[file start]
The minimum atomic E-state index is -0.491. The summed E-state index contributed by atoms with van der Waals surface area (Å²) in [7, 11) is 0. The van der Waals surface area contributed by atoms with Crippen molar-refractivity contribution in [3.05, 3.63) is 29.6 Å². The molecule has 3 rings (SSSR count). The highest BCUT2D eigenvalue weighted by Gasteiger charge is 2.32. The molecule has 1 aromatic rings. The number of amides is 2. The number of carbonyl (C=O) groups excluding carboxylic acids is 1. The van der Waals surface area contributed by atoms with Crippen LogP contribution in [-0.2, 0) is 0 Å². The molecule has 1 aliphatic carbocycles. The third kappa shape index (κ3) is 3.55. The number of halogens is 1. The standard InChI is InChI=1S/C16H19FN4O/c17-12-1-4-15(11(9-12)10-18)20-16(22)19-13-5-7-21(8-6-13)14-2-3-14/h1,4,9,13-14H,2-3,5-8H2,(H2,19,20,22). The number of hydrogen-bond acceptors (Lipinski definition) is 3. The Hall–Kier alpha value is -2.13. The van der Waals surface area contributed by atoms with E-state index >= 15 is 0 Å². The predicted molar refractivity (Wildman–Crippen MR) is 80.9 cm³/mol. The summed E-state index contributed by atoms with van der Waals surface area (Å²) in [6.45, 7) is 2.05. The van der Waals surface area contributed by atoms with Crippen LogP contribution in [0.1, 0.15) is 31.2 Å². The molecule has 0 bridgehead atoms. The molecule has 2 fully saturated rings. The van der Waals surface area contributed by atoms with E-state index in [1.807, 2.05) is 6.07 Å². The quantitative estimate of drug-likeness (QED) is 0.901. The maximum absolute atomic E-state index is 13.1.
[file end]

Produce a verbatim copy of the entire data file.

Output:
The minimum atomic E-state index is -0.491. The summed E-state index contributed by atoms with van der Waals surface area (Å²) in [7, 11) is 0. The van der Waals surface area contributed by atoms with Crippen molar-refractivity contribution in [3.05, 3.63) is 29.6 Å². The molecule has 3 rings (SSSR count). The highest BCUT2D eigenvalue weighted by Gasteiger charge is 2.32. The molecule has 1 aromatic rings. The number of amides is 2. The number of carbonyl (C=O) groups excluding carboxylic acids is 1. The van der Waals surface area contributed by atoms with Crippen LogP contribution in [-0.2, 0) is 0 Å². The molecule has 1 aliphatic carbocycles. The third kappa shape index (κ3) is 3.55. The number of halogens is 1. The standard InChI is InChI=1S/C16H19FN4O/c17-12-1-4-15(11(9-12)10-18)20-16(22)19-13-5-7-21(8-6-13)14-2-3-14/h1,4,9,13-14H,2-3,5-8H2,(H2,19,20,22). The number of hydrogen-bond acceptors (Lipinski definition) is 3. The Hall–Kier alpha value is -2.13. The van der Waals surface area contributed by atoms with E-state index >= 15 is 0 Å². The predicted molar refractivity (Wildman–Crippen MR) is 80.9 cm³/mol. The summed E-state index contributed by atoms with van der Waals surface area (Å²) in [6.45, 7) is 2.05. The van der Waals surface area contributed by atoms with Crippen LogP contribution in [0.1, 0.15) is 31.2 Å². The molecule has 0 bridgehead atoms. The molecule has 2 fully saturated rings. The van der Waals surface area contributed by atoms with E-state index in [1.807, 2.05) is 6.07 Å². The quantitative estimate of drug-likeness (QED) is 0.901. The maximum absolute atomic E-state index is 13.1.